If we ignore the evidence for the structural inequalities of sex, race, and class in prostitution and if we ignore the clear statements of women who tell us that they want to escape prostitution, then we end up in a postmodern neverland where liberal theory unanchored to material reality frames prostitution as a problem of sexual choice, workers’ rights or sex trafficking as an immigration problem. Prostitution is the international business of sexual exploitation. Describing the strategic focus on sex buyers, a Swedish detective said, “trafficking is a business, we try to destroy the market.” Yes.
—  Melissa Farley, “Prostitution, Liberalism, and Slavery”.

“My parents sold me for $800 when I was 9 years old. A family in Johor bought me to work on their rubber plantations. It was difficult work for a child. And once I even got injured. But they didn’t give me proper medical care so my leg never healed properly.

By the time I was 11, I couldn’t take it anymore because they beat me. So I ran away. I knew that if I followed the railway track, it would lead back to Singapore. So I walked along the track and managed to find my way home. After that, my parents returned the $800 to get back my birth certificate.

But they were still poor so they sold me again - for $880 this time. I was sold to a temple in Malaysia. I did cooking and cleaning at the temple… But there was trouble at the temple and eventually I had to leave when I was 17. Again I found my way back to Singapore.

When I got home, I opened a business tailoring clothes. I was never trained but I’d seen the tailors working in the streets and figured it out. I had lots of business.

That’s how I met my husband. He came to the shop one day to tailor a jacket and later he asked me out…

I suppose my childhood was quite hard. My reading and writing is not so good because I couldn’t go to school all those years. And there were some hardships. But now I have a good life. I have three grown children and my husband is always with me. We are very happy.”

Macedonia museum staff guilty of trafficking artefacts

A former director of Macedonia’s national museum and six other people have been found guilty of trafficking 162 ancient artefacts, a Macedonian court said Friday.

Pero Josifovski, who used to head the museum in the capital, Skopje, was jailed for seven years and eight months, while his accomplices – five of whom were also museum staff – received prison sentences ranging from one to seven years.

All seven accused were found guilty of stealing “cultural artefacts of great importance belonging to the state” and of “abuse of power”, the court in Skopje said in a statement. Read more.

Last week, Secretary of State John Kerry released the State Department’s annual Trafficking in Persons report, which measures and grades the efforts governments are making around the world to crack down on human trafficking. Thailand and Malaysia are among 23 countries to receive the lowest ranking, putting them on par with Iran, North Korea, Russia, Saudi Arabia, Syria and Zimbabwe. Where does your country rank?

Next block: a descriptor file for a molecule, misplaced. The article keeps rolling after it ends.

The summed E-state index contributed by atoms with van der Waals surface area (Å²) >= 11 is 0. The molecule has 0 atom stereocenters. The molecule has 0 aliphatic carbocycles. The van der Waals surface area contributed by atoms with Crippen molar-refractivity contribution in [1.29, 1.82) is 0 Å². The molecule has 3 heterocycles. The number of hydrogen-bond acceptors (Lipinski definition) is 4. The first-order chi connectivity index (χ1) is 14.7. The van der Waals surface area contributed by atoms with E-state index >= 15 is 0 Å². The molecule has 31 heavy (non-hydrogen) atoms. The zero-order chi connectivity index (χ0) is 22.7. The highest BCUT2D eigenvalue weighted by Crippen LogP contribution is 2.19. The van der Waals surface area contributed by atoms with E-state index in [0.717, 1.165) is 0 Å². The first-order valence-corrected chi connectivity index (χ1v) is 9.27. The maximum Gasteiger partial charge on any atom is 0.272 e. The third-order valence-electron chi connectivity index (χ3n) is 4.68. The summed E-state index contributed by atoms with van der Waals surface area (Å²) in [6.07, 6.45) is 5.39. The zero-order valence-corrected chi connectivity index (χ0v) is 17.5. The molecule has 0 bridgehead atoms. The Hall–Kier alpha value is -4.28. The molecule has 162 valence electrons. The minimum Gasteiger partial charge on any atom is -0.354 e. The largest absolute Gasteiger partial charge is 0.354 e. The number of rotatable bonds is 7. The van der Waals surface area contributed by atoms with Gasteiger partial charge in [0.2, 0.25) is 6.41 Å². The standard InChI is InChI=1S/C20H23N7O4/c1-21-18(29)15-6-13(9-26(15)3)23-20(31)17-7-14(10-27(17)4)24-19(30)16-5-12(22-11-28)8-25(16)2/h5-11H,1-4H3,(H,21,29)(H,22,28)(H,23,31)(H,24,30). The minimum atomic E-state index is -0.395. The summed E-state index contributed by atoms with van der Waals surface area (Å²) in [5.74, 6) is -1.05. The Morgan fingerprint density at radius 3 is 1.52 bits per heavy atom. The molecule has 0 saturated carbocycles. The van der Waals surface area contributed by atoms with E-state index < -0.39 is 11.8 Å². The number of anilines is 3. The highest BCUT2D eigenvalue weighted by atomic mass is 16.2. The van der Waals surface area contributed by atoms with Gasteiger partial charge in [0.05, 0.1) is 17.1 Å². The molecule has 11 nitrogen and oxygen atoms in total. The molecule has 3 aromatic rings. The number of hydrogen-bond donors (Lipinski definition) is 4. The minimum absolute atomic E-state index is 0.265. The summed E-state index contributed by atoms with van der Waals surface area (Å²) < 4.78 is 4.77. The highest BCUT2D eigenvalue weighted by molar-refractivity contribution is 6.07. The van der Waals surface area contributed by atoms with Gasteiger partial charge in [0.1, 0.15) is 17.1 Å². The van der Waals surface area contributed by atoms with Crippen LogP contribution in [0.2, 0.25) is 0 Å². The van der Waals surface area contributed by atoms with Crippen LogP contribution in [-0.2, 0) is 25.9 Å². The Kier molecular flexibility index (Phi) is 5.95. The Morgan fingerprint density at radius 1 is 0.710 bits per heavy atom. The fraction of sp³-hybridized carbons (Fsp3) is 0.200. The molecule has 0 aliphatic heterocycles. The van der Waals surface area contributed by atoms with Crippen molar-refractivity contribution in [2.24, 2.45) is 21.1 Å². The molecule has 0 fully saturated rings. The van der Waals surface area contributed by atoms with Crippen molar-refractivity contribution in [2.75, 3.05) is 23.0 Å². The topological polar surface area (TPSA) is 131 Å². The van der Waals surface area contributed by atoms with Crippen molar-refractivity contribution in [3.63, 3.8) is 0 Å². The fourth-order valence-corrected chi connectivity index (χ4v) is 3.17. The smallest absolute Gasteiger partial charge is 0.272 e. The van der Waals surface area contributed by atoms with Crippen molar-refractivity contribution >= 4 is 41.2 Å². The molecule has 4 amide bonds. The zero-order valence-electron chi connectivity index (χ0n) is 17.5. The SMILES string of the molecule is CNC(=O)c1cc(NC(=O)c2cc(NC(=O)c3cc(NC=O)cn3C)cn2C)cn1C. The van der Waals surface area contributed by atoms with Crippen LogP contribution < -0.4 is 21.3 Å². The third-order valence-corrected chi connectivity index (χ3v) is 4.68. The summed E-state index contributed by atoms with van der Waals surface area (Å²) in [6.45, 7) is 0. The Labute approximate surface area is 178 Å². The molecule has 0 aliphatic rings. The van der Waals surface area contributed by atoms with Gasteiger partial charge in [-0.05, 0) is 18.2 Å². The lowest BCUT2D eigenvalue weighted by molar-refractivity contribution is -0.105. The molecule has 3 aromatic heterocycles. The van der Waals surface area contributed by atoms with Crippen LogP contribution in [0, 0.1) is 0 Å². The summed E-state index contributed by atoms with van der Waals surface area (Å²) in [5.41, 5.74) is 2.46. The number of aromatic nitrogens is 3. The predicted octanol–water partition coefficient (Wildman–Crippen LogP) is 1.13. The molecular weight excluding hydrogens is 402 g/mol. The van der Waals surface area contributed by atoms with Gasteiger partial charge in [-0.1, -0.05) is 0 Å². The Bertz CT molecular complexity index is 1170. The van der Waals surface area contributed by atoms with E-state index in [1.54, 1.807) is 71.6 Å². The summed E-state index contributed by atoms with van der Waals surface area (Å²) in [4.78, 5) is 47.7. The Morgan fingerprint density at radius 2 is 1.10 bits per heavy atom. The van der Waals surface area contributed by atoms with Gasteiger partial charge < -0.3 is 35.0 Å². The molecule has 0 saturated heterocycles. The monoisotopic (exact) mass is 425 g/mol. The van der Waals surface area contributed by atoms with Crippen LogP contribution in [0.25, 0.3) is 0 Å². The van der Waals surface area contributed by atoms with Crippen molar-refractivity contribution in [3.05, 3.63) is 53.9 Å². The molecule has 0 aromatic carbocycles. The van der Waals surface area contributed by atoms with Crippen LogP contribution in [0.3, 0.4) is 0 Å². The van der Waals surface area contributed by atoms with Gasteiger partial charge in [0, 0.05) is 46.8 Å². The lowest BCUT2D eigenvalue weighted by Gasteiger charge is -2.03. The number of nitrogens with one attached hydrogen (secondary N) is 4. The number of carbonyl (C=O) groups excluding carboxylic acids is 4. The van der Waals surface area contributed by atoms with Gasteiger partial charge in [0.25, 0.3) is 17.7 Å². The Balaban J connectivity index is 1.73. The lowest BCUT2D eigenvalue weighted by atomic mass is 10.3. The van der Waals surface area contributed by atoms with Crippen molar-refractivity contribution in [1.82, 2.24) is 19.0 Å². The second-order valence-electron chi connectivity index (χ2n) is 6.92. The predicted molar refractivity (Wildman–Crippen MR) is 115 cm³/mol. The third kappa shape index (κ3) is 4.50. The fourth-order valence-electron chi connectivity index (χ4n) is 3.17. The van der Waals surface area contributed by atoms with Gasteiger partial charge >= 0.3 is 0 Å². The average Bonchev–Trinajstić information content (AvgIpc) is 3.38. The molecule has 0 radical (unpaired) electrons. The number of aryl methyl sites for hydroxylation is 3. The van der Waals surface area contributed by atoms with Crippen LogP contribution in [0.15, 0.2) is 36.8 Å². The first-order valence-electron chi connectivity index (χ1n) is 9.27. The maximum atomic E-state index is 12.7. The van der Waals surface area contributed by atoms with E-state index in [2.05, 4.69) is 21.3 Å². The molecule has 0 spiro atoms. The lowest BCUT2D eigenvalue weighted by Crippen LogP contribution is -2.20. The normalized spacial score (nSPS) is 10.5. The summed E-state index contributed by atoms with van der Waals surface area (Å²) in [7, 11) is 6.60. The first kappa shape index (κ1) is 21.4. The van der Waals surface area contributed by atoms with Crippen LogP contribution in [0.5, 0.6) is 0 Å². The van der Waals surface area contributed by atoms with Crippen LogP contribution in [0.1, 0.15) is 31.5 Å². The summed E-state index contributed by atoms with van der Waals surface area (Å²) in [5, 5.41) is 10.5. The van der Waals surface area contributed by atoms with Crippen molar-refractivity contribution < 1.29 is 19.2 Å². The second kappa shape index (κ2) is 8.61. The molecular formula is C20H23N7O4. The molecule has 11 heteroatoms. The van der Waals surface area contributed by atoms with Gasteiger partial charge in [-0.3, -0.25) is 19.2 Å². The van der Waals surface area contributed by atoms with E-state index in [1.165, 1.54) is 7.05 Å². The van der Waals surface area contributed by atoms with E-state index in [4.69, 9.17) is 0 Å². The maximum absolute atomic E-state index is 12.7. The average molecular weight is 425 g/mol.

Cold-blooded reptile smugglers feel the heat: Fish and Wildlife Service Law Enforcement Agents break up international animal trafficking ring

Nathaniel Swanson thought that he had it all figured out. His Everett, Washington reptile store provided the perfect cover. His contacts in China were trustworthy and reliable. His customers were discreet. He had a system, a ring of effective black market animal traffickers that brought him hundreds of thousands of dollars in illegal profit. But one moment of laziness on the part of his Hong Kong partners, one alert delivery service package handler, and timely intervention by the Fish and Wildlife Service’s special agents brought his ring down. His illegal wildlife trafficking activities cost him a year of time in prison and tens of thousands of dollars in fines and penalties.  

Wood turtles, threatened in the United States, were among the reptiles sent to China by Swanson’s smuggling ring. Credit: Colin Osborn/USFWS

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Sex work vs migrating to work in the sex industry under whatever conditions possible vs coercion/ rape

I see a lot of people say this and I’ve been guilty of it too: that sex trafficking is not sex work, it is rape.  In the current legal climate, and more importantly, in the current global conversation about sex trafficking, where definitions of “trafficked” have changed from “illegally move across borders” to “anyone who sells sex” it’s hard to talk about this stuff accurately, even harder when there’re groups of people waiting to use anything negative you say against you in their endless and endlessly tedious quest to put you out of existence, BUT!  let’s try. 

A lot of sex workers who are described as “sex trafficked” are still actually sex workers.  They were sex workers prior to migration, they were aware that they would be doing sex work after migration, and they agreed to do sex work after migration. Coercion may or may not be an element here: some people engaged in moving laborers across borders do use coercion at the destination and some don’t.  This gets even more confusing when you remember that a woman was arrested for “trafficking” herself when she exchanged sex for a tattoo This case is an example: http://zeenews.india.com/news/north-east/thai-woman-among-eight-held-in-siliguri-sex-racket_1499750.html 

They’re using the language of trafficking here, but it must be the old definition, as the women obviously have freedom of movement.